# Parallelism In Matrix Computations

by Bernard Philippe /
2015 / English / PDF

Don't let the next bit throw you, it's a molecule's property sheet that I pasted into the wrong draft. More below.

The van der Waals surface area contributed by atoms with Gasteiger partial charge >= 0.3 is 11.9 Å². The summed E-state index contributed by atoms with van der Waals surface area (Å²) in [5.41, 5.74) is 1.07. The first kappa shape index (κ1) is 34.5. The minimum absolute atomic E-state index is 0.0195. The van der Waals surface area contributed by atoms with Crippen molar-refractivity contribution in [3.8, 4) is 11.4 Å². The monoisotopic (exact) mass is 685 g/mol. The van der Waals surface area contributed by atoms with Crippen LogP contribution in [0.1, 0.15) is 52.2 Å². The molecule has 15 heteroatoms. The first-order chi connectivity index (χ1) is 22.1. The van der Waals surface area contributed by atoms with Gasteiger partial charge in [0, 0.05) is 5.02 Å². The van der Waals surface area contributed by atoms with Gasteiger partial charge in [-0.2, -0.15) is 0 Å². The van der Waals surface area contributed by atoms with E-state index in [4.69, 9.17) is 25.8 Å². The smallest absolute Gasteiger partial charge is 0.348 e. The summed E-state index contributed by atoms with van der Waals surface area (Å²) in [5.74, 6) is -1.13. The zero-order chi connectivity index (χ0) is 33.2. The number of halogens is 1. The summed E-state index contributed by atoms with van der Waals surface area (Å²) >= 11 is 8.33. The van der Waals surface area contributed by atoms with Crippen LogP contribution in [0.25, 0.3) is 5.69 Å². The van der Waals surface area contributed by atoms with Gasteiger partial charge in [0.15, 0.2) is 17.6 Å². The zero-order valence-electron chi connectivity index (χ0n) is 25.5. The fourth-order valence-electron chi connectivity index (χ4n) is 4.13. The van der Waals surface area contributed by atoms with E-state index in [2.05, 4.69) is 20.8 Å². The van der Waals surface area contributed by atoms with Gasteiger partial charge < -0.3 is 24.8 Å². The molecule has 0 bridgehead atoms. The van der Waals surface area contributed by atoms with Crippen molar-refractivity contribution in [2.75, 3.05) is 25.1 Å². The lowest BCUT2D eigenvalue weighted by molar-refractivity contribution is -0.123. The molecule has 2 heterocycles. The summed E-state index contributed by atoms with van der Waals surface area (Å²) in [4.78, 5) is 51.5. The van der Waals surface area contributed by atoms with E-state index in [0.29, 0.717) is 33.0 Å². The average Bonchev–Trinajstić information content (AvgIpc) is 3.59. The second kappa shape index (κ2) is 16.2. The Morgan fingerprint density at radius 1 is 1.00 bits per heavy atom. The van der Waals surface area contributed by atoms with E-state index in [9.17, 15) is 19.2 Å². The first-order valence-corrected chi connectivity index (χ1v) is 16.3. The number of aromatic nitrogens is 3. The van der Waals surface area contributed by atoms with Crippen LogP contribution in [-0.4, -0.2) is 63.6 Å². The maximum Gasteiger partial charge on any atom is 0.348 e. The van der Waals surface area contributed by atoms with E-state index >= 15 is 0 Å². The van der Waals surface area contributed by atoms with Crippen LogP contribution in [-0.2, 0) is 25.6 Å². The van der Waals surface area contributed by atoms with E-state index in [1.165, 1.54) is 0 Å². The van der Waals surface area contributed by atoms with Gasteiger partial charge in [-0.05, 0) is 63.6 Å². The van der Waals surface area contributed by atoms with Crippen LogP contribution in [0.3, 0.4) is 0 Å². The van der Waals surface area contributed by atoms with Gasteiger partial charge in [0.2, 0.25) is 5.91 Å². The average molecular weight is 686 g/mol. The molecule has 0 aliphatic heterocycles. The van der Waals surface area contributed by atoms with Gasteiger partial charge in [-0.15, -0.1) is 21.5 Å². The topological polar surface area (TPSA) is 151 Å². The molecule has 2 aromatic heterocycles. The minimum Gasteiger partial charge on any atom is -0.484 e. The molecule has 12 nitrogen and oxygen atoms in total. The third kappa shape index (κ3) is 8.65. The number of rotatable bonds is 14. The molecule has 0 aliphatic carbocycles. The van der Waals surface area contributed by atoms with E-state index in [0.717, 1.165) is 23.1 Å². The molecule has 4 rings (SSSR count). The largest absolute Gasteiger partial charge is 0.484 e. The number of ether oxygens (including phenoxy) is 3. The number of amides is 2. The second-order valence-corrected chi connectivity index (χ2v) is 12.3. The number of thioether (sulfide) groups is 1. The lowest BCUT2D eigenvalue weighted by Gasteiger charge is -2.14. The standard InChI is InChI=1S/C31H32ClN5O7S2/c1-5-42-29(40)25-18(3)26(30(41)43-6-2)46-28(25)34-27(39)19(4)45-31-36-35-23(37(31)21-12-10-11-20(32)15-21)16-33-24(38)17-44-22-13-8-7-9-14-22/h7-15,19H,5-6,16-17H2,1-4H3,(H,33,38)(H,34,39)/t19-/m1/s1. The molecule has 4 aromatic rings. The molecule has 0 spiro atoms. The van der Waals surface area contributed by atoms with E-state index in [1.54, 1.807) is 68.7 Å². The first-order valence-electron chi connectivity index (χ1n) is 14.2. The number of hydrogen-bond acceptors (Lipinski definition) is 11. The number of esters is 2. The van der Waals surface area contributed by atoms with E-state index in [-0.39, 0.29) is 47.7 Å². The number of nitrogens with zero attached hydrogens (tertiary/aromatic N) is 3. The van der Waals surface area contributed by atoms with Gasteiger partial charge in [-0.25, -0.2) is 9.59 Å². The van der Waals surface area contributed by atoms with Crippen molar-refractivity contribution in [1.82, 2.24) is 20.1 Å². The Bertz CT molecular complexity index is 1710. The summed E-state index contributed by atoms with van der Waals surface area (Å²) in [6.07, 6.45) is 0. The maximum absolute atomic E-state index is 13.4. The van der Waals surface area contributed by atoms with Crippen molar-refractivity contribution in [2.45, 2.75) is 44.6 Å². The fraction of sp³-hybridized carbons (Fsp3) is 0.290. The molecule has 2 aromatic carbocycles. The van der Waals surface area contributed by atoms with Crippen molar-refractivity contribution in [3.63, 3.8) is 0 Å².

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This book is primarily intended as a research monograph that could also be used in graduate courses for the design of parallel algorithms in matrix computations. It assumes general but not extensive knowledge of numerical linear algebra, parallel architectures, and parallel programming paradigms. The book consists of four parts: (I) Basics; (II) Dense and Special Matrix Computations; (III) Sparse Matrix Computations; and (IV) Matrix functions and characteristics. Part I deals with parallel programming paradigms and fundamental kernels, including reordering schemes for sparse matrices. Part II is devoted to dense matrix computations such as parallel algorithms for solving linear systems, linear least squares, the symmetric algebraic eigenvalue problem, and the singular-value decomposition. It also deals with the development of parallel algorithms for special linear systems such as banded ,Vandermonde ,Toeplitz ,and block Toeplitz systems. Part III addresses sparse matrix computations: (a) the development of parallel iterative linear system solvers with emphasis on scalable preconditioners, (b) parallel schemes for obtaining a few of the extreme eigenpairs or those contained in a given interval in the spectrum of a standard or generalized symmetric eigenvalue problem, and © parallel methods for computing a few of the extreme singular triplets. Part IV focuses on the development of parallel algorithms for matrix functions and special characteristics such as the matrix pseudospectrum and the determinant. The book also reviews the theoretical and practical background necessary when designing these algorithms and includes an extensive bibliography that will be useful to researchers and students alike. The book brings together many existing algorithms for the fundamental matrix computations that have a proven track record of efficient implementation in terms of data locality and data transfer on state-of-the-art systems, as well as several algorithms that are presented for the first time, focusing on the opportunities for parallelism and algorithm robustness.